Missed a unique opportunity to see Marginal Consort in Melbourne last night (June 8th). Here is an ear twister for you, in case you missed them too.
Marginal Consort is a Japanese avant-garde improvisation collective composed of sound and visual artists who were all students of Takehisa Kosugi at the radical Bigaku school of aesthetics in Tokyo in the ’70s. Founded in 1997, the collective, which plays just one concert per year, is a reformation of the East Bionic Symphonia, a large improvisation ensemble in the spirit of Kosugi’s Group Ongaku and Taj Mahal Travellers projects.
Marginal Consort’s extended set explores forms of sound and ways of playing that never coalesce into music, but create a group dynamic of ebb and flow, exploration and fluidity. A Marginal Consort show has a fixed start and end time, but otherwise nothing else is predetermined. All is temporary, flexible. Accidental or deliberate unison. The musicians are physically separated in the performance space like individual actors. The audience is encouraged to move around to experience different aural perspectives of their dense, kaleidoscopic and immersive performance.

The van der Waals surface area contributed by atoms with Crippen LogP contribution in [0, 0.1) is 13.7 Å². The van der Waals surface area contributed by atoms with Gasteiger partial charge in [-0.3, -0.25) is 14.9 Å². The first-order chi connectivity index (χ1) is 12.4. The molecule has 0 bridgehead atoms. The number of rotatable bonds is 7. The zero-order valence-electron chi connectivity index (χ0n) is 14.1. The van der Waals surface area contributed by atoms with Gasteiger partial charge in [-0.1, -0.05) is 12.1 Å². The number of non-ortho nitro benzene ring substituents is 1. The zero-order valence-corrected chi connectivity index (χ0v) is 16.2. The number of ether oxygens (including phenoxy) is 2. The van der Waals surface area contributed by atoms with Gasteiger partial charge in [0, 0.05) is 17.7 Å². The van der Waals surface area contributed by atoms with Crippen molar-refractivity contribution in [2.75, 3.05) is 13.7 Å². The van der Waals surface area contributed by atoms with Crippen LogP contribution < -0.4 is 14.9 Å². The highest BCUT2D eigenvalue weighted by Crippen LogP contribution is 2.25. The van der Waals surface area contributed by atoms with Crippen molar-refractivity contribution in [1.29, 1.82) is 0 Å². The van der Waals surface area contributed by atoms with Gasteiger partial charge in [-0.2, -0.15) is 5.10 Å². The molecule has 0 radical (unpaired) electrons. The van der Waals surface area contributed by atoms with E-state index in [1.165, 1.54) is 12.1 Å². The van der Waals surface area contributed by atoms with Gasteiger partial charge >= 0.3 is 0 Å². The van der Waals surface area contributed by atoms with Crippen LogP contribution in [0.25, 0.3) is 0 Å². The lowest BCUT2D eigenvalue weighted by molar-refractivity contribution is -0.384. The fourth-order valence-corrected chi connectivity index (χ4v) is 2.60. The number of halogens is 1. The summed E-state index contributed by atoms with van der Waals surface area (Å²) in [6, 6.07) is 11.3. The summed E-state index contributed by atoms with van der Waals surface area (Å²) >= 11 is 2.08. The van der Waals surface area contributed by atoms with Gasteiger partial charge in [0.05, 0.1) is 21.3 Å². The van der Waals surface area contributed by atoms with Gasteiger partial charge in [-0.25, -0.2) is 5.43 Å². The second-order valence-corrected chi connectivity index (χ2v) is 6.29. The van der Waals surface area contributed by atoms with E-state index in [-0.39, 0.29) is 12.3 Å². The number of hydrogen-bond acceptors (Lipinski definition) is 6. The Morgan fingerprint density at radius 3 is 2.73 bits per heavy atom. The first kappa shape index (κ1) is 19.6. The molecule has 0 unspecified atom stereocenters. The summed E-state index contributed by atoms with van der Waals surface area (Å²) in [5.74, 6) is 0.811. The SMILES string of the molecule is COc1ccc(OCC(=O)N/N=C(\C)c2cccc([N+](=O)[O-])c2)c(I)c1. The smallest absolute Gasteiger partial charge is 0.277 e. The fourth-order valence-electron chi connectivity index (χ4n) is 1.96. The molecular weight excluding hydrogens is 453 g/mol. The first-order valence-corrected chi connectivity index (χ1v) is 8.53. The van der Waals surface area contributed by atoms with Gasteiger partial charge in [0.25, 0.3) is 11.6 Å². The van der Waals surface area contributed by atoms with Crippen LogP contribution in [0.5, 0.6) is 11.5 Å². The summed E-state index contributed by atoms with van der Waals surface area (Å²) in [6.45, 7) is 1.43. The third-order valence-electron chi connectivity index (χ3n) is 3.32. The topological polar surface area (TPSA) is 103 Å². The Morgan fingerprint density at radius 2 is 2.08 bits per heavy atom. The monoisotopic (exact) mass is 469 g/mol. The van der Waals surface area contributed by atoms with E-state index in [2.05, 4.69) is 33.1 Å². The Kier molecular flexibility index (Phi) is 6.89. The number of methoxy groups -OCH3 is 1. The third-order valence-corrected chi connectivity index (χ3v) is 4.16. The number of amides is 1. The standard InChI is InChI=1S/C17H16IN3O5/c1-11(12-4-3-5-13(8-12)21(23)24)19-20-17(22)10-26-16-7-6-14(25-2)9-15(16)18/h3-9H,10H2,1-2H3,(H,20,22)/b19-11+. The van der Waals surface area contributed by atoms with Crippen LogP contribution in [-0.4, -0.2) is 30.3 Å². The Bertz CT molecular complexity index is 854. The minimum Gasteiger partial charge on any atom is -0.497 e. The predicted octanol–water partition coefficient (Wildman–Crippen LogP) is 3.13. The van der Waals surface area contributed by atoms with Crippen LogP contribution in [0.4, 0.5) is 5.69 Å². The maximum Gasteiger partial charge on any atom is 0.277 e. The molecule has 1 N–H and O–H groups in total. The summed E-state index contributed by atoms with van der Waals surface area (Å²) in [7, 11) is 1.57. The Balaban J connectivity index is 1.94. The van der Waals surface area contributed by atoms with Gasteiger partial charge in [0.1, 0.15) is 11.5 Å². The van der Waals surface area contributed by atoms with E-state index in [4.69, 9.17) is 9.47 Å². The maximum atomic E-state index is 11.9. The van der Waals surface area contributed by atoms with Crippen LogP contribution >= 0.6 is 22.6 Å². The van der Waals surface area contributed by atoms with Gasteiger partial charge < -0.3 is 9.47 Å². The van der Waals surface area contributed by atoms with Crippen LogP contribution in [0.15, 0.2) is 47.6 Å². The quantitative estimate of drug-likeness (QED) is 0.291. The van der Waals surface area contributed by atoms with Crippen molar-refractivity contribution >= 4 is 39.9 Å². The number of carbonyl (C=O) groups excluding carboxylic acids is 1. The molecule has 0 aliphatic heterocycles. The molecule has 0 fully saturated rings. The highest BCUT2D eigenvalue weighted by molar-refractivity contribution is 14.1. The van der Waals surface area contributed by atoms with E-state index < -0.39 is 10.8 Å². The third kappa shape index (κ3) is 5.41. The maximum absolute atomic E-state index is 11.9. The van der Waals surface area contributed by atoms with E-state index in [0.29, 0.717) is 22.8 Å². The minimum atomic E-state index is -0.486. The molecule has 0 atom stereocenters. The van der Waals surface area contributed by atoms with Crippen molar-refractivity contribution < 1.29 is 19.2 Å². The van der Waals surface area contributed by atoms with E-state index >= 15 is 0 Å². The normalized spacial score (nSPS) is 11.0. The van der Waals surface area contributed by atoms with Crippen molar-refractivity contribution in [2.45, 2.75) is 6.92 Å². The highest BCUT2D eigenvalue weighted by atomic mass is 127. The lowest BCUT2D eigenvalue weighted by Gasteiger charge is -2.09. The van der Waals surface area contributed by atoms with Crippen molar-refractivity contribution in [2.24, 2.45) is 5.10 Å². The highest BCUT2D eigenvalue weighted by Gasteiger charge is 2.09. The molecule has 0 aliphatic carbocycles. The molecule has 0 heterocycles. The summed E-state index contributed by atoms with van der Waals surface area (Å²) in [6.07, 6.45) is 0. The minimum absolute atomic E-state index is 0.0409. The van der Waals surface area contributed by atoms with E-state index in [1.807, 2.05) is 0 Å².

Ines De Peuter investigates the relationship between the self and its context by creating garments that adapt to the concrete jungle.
Moving together with the fast pace of the city and being constantly on the go, personal space becomes scarce. ‘Bodybuildings’ is a movie forecast that inspires streetwear to soften the hardness of the city.
The garments filter the stimuli of the city by using big volumes that increase the border between the body and its environment. Hoods wrap themselves around the head to isolate the noise, while a surface of grids is adopting the language of the cityscape, forming a guard to block the cities aggression.
Source: Design Indaba
FOOT WARE impersonal and existence / non-personal and existential
Work by Paul Panhuysen, Mark Dijkstra and René Adriaans, 1999 / FOOT-WARE – international exhibition – Artpool P60 artspace, Budapest, 1999 (conception: György Galántai)